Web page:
What is Radiology?
The branch of medicine concerned with the use of radiant energy (such as x-rays) in the diagnosis and treatment of disease.
What is a Radiologist?
A doctor who specializes in creating and interpreting images of areas inside the body. The pictures are produced with x-rays, sound waves, or other types of energy. A radiologist is trained in the diagnostic and/or therapeutic use of x-rays and radionuclides, and radiation physics; a diagnostic radiologist may also be trained in diagnostic ultrasound and magnetic resonance imaging and applicable physics.
Why is radiology important?
Radiology technology enables physicians to make accurate and early diagnoses, select the best treatment plans, and if the treatment involves surgery, even practice in advance. By using radiographic imaging and computers, surgeons can have a dress rehearsal. Three-dimensional images can be rotated; images can be manipulated to peel away organs and isolate a single structure - all on a computer screen. Today, 59% of the U.S. population receives radiology services each year. Some of the most important and recent advances in medicine are occurring in neuroradiology. In it's first 100 years, radiology turned medicine upside down. In the next hundred years, radiology will turn medicine inside out!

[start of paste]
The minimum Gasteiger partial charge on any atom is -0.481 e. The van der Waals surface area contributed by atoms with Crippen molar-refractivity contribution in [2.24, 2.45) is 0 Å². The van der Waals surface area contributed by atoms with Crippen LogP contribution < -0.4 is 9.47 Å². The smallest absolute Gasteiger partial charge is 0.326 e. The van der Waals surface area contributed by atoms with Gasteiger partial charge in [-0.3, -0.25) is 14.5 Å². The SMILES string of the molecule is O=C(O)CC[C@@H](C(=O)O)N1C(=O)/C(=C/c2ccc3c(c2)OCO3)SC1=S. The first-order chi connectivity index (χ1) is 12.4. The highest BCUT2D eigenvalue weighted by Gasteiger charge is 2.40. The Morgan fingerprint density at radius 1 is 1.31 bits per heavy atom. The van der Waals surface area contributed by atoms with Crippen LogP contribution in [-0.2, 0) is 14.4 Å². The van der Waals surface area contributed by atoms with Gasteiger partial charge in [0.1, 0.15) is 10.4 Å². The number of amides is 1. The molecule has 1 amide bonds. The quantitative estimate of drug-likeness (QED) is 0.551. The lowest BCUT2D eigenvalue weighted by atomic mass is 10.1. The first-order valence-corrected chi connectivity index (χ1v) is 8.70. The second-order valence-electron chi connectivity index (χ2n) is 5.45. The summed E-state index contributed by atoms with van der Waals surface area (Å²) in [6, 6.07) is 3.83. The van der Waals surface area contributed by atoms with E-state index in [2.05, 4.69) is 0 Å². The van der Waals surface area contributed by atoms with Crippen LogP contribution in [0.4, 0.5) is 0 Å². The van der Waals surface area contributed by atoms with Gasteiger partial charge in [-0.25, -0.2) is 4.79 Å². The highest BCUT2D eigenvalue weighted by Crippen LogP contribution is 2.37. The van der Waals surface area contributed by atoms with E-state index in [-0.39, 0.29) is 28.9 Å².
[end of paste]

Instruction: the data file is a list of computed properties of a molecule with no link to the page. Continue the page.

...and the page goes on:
Are we exposed to radiation in our everyday life?
Radiation is a natural part of life. Radiation is light, short radio waves, ultraviolet or x-rays. It has existed since the beginning of time and is an integral part of the universe in which we live. Life on earth has evolved in the presence of radiation. Radiation comes to us from many sources both natural and man-made. These sources include cosmic radiation from outer space, radiation from the soil and buildings, and natural isotopes in our own bodies. Cosmic radiation and terrestrial radiation vary with location.